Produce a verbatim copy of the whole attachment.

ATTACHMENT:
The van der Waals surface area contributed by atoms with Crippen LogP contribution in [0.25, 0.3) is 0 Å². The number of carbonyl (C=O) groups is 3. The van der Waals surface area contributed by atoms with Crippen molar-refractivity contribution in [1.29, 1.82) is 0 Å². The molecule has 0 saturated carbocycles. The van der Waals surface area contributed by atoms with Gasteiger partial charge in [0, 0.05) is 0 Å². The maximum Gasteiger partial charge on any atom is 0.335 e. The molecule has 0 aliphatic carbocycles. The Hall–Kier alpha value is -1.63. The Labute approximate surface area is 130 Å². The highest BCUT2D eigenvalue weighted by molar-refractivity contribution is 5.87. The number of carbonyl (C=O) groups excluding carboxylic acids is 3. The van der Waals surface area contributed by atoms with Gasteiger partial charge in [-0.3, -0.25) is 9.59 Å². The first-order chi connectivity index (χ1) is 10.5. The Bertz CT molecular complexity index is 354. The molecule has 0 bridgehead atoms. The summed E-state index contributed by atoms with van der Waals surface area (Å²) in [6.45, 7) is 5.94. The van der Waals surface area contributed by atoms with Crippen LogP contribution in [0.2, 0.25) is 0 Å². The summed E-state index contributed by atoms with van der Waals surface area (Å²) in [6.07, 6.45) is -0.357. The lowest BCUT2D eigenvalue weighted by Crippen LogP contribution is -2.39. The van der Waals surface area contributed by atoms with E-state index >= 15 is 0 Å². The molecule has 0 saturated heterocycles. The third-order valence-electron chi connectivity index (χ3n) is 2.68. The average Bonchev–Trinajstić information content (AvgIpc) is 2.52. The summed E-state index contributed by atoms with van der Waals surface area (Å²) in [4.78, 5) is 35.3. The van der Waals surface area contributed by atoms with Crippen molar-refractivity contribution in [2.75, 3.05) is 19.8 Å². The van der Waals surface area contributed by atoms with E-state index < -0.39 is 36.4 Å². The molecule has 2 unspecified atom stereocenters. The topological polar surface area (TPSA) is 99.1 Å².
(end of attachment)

The van der Waals surface area contributed by atoms with Crippen LogP contribution in [0.25, 0.3) is 0 Å². The number of carbonyl (C=O) groups is 3. The van der Waals surface area contributed by atoms with Crippen molar-refractivity contribution in [1.29, 1.82) is 0 Å². The molecule has 0 saturated carbocycles. The van der Waals surface area contributed by atoms with Gasteiger partial charge in [0, 0.05) is 0 Å². The maximum Gasteiger partial charge on any atom is 0.335 e. The molecule has 0 aliphatic carbocycles. The Hall–Kier alpha value is -1.63. The Labute approximate surface area is 130 Å². The highest BCUT2D eigenvalue weighted by molar-refractivity contribution is 5.87. The number of carbonyl (C=O) groups excluding carboxylic acids is 3. The van der Waals surface area contributed by atoms with Gasteiger partial charge in [-0.3, -0.25) is 9.59 Å². The first-order chi connectivity index (χ1) is 10.5. The Bertz CT molecular complexity index is 354. The molecule has 0 bridgehead atoms. The summed E-state index contributed by atoms with van der Waals surface area (Å²) in [6.45, 7) is 5.94. The van der Waals surface area contributed by atoms with Crippen LogP contribution in [0.2, 0.25) is 0 Å². The summed E-state index contributed by atoms with van der Waals surface area (Å²) in [6.07, 6.45) is -0.357. The lowest BCUT2D eigenvalue weighted by Crippen LogP contribution is -2.39. The van der Waals surface area contributed by atoms with E-state index >= 15 is 0 Å². The molecule has 0 saturated heterocycles. The third-order valence-electron chi connectivity index (χ3n) is 2.68. The average Bonchev–Trinajstić information content (AvgIpc) is 2.52. The summed E-state index contributed by atoms with van der Waals surface area (Å²) in [4.78, 5) is 35.3. The van der Waals surface area contributed by atoms with Crippen molar-refractivity contribution in [2.75, 3.05) is 19.8 Å². The van der Waals surface area contributed by atoms with E-state index < -0.39 is 36.4 Å². The molecule has 2 unspecified atom stereocenters. The topological polar surface area (TPSA) is 99.1 Å².